Hurricane Bill to Pass East Coast, Head to Canada

Hurricane Bill could enter Canadian waters still packing winds of more than 160 km/h (100 mph) as it passes over one of the country's key oil production regions.

Bill, the first Atlantic hurricane of the season, weakened to a category 2 storm, with maximum sustained winds of 175 km/h (110 mph) as it tracked between the U.S. East Coast and Bermuda on Friday, Reuters informs.

The tropical storm warning included Nantucket and Martha's Vineyard off the Massachusetts coast, meaning tropical storm-force winds of 40 mph (64 kph) or more could hit in the next 24 hours. A tropical storm watch also remained in effect for Bermuda, though a hurricane watch was canceled.

Tourists gathered at Bermuda's pink sand beaches Friday to watch the powerful surf. Many shrugged off the threat of the approaching storm, but it apparently cut short a beachfront vacation for U.S. Secretary of State Hillary Rodham Clinton and her husband, former President Bill Clinton, AP informs.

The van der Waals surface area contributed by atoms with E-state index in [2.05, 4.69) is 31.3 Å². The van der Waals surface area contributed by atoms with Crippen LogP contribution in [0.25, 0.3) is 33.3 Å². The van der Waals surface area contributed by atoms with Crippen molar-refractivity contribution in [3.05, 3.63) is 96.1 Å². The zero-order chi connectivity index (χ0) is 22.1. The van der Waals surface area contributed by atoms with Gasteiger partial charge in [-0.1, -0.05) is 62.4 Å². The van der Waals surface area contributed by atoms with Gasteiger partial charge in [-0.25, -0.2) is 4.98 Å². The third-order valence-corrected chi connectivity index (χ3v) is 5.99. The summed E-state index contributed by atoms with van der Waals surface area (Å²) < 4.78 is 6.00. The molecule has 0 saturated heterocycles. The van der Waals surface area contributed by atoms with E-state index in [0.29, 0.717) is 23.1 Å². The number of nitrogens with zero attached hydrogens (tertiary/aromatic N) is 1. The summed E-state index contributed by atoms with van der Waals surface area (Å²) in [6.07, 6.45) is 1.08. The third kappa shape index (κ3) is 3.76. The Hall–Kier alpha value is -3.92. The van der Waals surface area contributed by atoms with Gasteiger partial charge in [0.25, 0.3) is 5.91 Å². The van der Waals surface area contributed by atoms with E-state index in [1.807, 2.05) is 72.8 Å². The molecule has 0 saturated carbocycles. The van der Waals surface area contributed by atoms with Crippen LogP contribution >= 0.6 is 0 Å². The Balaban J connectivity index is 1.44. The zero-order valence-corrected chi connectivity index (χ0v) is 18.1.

While the hurricane is forecast to eventually curve away from the U.S., a tropical storm warning was issued today for the coast of Massachusetts close to Cape Cod, from Woods Hole to Sagamore Beach, including Nantucket and Martha’s Vineyard, where President Barack Obama and his family are scheduled to travel tomorrow for a week’s vacation. The hurricane should also reach Canadian waters tomorrow.

"It will definitely be a hurricane when it reaches our Maritime waters Sunday,” said Peter Bowyer, a program supervisor at the centre in Dartmouth, Nova Scotia. “At this point, it is still not possible to give all the specifics everyone wants," Bloomberg informs.

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